Don't Get Scammed: Part II
By: Steven Topham
As reliable as the rising of the sun, the targeting of good and trusting people by scammers goes on and on and on. As a few new ones have popped up recently, I thought it was time for another primer on protecting yourself. This one will be a bit simpler with examples of what to look for. If you missed the first one with all the juicy basics, you can find it here.
First off, a rehash of the super basics: If you are uncertain of an email, just delete it. If you didn't request a link or a file from someone, don't click or open it.
Scammers must think church members are easy targets, because a round of scam emails have gone out to our congregation in the last week. Previous scams have targeted our staff members. This time, they went through our website and found emails for our group leaders. Below you'll see the header of the email. It claims to be from Pastor Greg, but is not from his work email address. The scammer went to the trouble of creating an all new Gmail address with his name within the address in the hopes of tricking people who know him. The initial fishing email is brief and just hopes to initiate contact.
If you reply, they'll ask for a gift card or some other type of 'currency' that can be digitally transmitted to them. Besides asking you to volunteer or join committees more often than you may like, no one on the Foothills staff will randomly ask you to run errands for them. The scammers get pretty insistent once contact is made. They send emails frequently, checking in and expressing the urgency of their request.
For these types of scams, you just have to be aware and vigilant. To reiterate what I said in my last article, online access is a bit of privilege in which you open yourself up to the entire world. That type of access requires you to be savvy.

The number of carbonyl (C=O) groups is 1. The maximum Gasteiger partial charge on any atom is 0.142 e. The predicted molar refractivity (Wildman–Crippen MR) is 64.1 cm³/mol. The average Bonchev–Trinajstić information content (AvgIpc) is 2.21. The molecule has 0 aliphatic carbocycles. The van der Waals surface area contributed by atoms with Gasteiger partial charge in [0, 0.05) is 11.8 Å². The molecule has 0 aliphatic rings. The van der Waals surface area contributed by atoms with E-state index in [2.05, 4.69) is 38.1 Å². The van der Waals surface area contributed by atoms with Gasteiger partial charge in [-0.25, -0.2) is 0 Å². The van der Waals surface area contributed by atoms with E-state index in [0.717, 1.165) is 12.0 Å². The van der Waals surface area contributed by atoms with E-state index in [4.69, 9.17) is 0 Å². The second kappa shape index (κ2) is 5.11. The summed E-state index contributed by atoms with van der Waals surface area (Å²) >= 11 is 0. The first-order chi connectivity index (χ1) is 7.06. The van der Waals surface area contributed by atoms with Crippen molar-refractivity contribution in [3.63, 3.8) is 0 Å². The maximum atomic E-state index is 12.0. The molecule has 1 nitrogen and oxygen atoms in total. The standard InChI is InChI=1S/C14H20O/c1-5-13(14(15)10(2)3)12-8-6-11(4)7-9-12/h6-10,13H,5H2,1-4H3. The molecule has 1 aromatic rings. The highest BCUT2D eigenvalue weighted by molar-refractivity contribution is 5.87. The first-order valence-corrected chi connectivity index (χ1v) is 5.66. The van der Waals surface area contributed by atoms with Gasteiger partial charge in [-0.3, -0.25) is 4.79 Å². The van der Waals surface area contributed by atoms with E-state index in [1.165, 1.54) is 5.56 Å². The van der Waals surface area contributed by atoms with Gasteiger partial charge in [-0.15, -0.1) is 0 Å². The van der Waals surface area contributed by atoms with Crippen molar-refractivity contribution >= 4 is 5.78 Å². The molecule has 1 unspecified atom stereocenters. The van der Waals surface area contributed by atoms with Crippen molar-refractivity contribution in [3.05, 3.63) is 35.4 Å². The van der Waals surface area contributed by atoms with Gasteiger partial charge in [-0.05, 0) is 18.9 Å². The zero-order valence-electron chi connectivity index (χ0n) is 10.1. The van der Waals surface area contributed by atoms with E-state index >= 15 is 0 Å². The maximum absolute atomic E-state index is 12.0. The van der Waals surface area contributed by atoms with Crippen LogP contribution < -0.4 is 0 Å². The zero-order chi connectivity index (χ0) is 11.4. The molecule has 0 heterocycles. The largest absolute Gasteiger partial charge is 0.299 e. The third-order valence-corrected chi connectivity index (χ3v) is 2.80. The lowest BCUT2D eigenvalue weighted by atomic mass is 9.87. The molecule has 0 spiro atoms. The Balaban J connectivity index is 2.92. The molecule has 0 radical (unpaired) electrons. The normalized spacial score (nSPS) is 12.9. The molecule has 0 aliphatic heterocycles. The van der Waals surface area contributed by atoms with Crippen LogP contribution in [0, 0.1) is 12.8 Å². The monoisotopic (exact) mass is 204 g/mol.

I was targeted by another type of scam at my business email.
As I mentioned in the first scam article, it is easy for a hacker to impersonate an email address. The above scammer didn't, but this next one did. All they had to do was send their email through a special software program. So, I get an email from myself, which would seem to mean that a hacker has gained access to my account. In the body of the email, they make a lot of generic and bold claims about my internet usage and they say they have access to my webcam and have taken pictures of me. No proof is included, just a lot of threats and a demand for payment in bitcoin. In the header of an email, you can get all the information you need. In Gmail, you have to click a little arrow to get those full details. As you can see in the screenshot, the email appears to come from my account, but is actually routed "via" a software program. The scammers are persistent and send multiple threats a day, each one routed through a different program. You can also see on the far left that Gmail added a gray box with an exclamation mark to try and let me know to be aware. Those flags are not always there.
The third and final scam I'll write about today was sent to a friend of mine and is similar to the Instagram hack in my first article. My friend received an email from a trusted colleague with a short request for a work bid and an attached PDF that the scammer said was for clarification of the request. My friend opened the PDF and it came up with a window asking for their email address and email password to open the document. If my friend had entered those fields, their email logins would have been sent directly to the scammer, who would then be able to take control of my friend's email account. Never give out your passwords. Never input your passwords unless you have chosen to go to a website where you have created an account and know that you are on the correct page. If someone you trust sent you a document and you think it's legitimate and then the document or link doesn't act as you'd expect it to, ignore it.